Show us the money.
That’s the message from Jean-Rene Fourtou as Round 2 of the entertainment deal of the decade begins in earnest.
Vivendi Universal’s bankers and advisers were scheduled to get down to business July 1, with the board meeting in Paris to reflect on its first platter of proposals as chief operating officer Jean-Bernard Levy decamps to the U.S. to talk turkey with a smaller group of second-round bidders.
The first round of non-binding bids yielded three private equity, leveraged buyout offers for the whole shootin’ match (music, theme parks, studio and cable nets): Marvin Davis/Brian Mulligan, with lead backer Texas Pacific; MGM (Providence Equity Partners); and Edgar Bronfman Jr. (Blackstone Group and Cablevision).
Viv U also netted one multifaceted cash-and-stock-swap offer from John Malone‘s Liberty Media (including options with and without the music group) and one amorphous yet intriguing proposal from NBC to jointly create a new entertainment conglom. Viacom hopes to get a Round 2 hearing for the cable nets only.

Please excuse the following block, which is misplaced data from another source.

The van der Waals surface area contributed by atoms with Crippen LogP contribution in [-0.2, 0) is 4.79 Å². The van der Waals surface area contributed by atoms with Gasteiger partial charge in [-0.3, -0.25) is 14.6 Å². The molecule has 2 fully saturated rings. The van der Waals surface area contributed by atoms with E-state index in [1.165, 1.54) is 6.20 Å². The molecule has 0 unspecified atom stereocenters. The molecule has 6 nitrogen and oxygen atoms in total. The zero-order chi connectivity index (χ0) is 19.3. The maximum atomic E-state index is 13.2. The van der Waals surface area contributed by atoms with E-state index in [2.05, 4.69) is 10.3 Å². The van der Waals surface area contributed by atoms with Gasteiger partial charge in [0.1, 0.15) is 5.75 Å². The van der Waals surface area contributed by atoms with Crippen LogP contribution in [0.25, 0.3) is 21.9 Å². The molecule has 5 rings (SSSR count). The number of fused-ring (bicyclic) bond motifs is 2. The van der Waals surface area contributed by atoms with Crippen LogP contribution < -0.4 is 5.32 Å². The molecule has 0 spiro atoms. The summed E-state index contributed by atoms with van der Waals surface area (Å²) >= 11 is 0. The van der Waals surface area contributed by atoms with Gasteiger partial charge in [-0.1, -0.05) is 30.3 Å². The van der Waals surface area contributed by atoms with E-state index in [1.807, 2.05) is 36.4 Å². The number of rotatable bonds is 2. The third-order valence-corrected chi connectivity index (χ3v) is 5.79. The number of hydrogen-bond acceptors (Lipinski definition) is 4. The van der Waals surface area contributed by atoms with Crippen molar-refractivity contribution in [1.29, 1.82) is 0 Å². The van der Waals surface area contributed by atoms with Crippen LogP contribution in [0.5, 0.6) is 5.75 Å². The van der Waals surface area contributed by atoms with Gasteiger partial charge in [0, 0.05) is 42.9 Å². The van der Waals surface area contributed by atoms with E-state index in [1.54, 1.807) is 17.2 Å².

It’s too early to ascertain the true pricetags of these deals, but analysts estimate values in the $13 billion-$15 billion range for 80% of VUE.
NBC’s offer could be appealing if Viv U truly believes it’s out of the financial woods. The company has repeatedly said it will not do a bad deal, and just how comfortable Viv is feeling about its fiscal health — it got a credit upgrade by Moody’s on June 25 — could dictate whether it can afford to ponder the potential of NBC’s joint-venture offer.
Liberty is considered in the best position to satisfy the French company’s stated preference for cash while resolving some of the messy tax and ownership issues that ensnare Viv U and Barry Diller‘s Interactive Corp. in an uncomfortable marriage.
MGM, the only studio in the first round, has one crucial advantage: It is making a cash offer and its vast library would be an ideal mesh with Universal’s. Plus, U would bring the Lion an ongoing TV production biz as well as domestic cable channels.